The temporal impulse response associated with the perceptual filters in this study shows an early peak between 30 and 60 ms, which declines to 0 modulation between 120 and 180 ms ( Figure 2E). A unimodal behavior of this kind is not particularly surprising, as it is commonly observed in single neurons (see Figure 1 in Bair & Movshon, 2004; see also Cook & Maunsell, 2004) and has been explicitly or implicitly demonstrated by various psychophysical investigations (e.g., Ringach, 1998), although never in the context of directional tuning. A more interesting and unexpected feature of the impulse response in Figure 2E is that, after dropping to 0, it rises again towards the very end of the stimulus (between 240 and 300 ms). We observed this effect in at least 2 out of 3 subjects (the third subject showed a hint of this effect, but it was not statistically significant, see Figure 4). Interestingly, although they do not comment about it, close inspection of the data of Tadin et. al (2006) reveals strikingly similar behaviour (their Figures 1C,2, 3A, 5, and 6A6C). 
This curious feature of the data prompted us to model it using a simple self-normalization scheme, mediated by a minimal feedback circuit. As shown in Figure 1E, the output from the sensory filter in the model is fed back to itself after a temporal delay of roughly 1/10 s. This scheme is analogous to a simple self-correcting unit (e.g., a thermostat), but the temporal delay in the feedback signal causes the impulse response to oscillate with time, generating a second peak in the later portion of the modeled perceptual filter that captures the corresponding modulation in the human data ( Figure 5A). 
The normalization stage used here shares similarities with previously proposed models of cortical processing in MT (Heeger, Simoncelli, & Movshon, 1996; Simoncelli & Heeger, 1998), the main differences being (1) that the normalizing signal in our model is only between units with same directional preference, whereas MT normalization models use nondirectional normalization; and (2) that our model incorporates a delay component within the normalizing circuit, whereas previous MT normalization models do not specify temporal dynamics. The first difference is not substantial, as self-normalization can be thought of as a variant of pooled normalization but using a weighted pooling function that emphasizes same direction over different directions. The second difference (the temporal delay) is an issue that has not received much attention in the physiological literature, so at present it is not possible to say much about its potential applicability/plausibility in the context of cortical processing.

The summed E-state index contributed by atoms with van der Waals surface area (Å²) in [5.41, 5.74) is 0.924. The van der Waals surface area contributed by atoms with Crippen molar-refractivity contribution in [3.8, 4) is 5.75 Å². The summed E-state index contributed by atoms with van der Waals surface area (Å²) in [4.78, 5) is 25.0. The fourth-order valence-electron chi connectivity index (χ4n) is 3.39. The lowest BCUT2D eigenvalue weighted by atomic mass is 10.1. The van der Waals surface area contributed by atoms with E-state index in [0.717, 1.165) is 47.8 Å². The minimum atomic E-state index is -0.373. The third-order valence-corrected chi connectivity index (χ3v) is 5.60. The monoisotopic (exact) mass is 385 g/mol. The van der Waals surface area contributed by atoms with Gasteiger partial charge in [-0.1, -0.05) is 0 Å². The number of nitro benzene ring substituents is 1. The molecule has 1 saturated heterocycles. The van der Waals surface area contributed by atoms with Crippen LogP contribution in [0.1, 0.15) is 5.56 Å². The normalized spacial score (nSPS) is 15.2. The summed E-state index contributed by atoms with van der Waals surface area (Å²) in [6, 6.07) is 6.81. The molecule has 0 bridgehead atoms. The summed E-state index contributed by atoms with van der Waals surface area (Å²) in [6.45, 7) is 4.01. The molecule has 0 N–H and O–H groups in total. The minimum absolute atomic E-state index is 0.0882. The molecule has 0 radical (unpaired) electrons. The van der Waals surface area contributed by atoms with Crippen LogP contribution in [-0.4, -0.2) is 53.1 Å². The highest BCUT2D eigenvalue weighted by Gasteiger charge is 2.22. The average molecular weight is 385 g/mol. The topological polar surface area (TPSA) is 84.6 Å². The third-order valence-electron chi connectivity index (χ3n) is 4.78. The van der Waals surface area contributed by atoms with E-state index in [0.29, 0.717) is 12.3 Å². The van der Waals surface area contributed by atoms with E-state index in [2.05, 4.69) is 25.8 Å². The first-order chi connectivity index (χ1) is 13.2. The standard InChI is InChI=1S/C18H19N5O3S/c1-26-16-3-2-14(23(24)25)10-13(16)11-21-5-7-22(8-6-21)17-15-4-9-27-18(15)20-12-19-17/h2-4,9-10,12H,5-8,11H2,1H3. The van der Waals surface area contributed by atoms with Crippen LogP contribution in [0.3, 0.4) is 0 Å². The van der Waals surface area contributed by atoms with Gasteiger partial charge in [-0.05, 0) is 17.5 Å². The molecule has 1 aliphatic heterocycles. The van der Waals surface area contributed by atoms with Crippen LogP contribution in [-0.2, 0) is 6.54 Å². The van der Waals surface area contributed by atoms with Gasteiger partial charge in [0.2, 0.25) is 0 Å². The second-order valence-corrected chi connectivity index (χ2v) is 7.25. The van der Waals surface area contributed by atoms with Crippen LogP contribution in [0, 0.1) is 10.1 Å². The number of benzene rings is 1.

The delayed self-normalization scheme we used to model our results may also relate to the “self-inhibition” mechanism that has been proposed by previous investigators to implement redundancy reduction in the temporal domain: “The delayed temporal inhibition suppresses the sustained response that would otherwise be evoked by a steady light. Here we formulate the hypothesis that temporal inhibition mediates prediction in the time domain, just as lateral inhibition mediates prediction in the spatial domain” (Srinivasan, Laughlin, & Dubs, 1982, p. 438). In these models, the temporal delay associated with self-inhibition is comparable with the temporal integration characteristics of the mechanism itself. In relation to this specific notion, it is interesting that the delay we observed here (∼100 ms) is comparable with the temporal integration window for early motion detectors in human vision (Burr, 1980). It is possible, though very speculative at this stage, that the self-normalization scheme we propose in Figure 1 may, in some conditions, serve the functional role of maximizing temporal information transmission via redundancy reduction in directionally selective motion-sensitive mechanisms in human vision. 
Our model is far more efficient than the human observers. This superiority can, at least partly, be attributed to the fact that the model does not incorporate any source of internal noise, whereas human observers are inherently noisy. We quantified human internal noise and showed that its magnitude can account reasonably well (2 out of 3 subjects) for the difference in performance between human and model responses ( Figure 6). Nevertheless, the fact remains that human efficiency in our experiments was remarkably low. This result may seem hard to reconcile with the high efficiencies that have been reported by some previous studies of motion detection/discrimination; for example, Barlow and Tripathy (1997) report efficiencies up to 44%. 
There are several differences between our stimuli and those used by these authors (e.g., ours involved multiple pulses of motion pairs in temporal succession while Barlow & Tripathy, 1997, used one 2-frame motion pulse), but the most significant difference is perhaps the type of noise that was used by these different studies. Barlow and Tripathy (1997) used random dynamic noise, where dots changed position on every frame and motion pairs occur as “spurious pairs”, when dots on successive frames happen to be in spatiotemporal proximity by chance. This type of noise is ideal for targeting the earliest stages of motion detection supported by spatiotemporal correlators and places the bottleneck for performance at this early stage.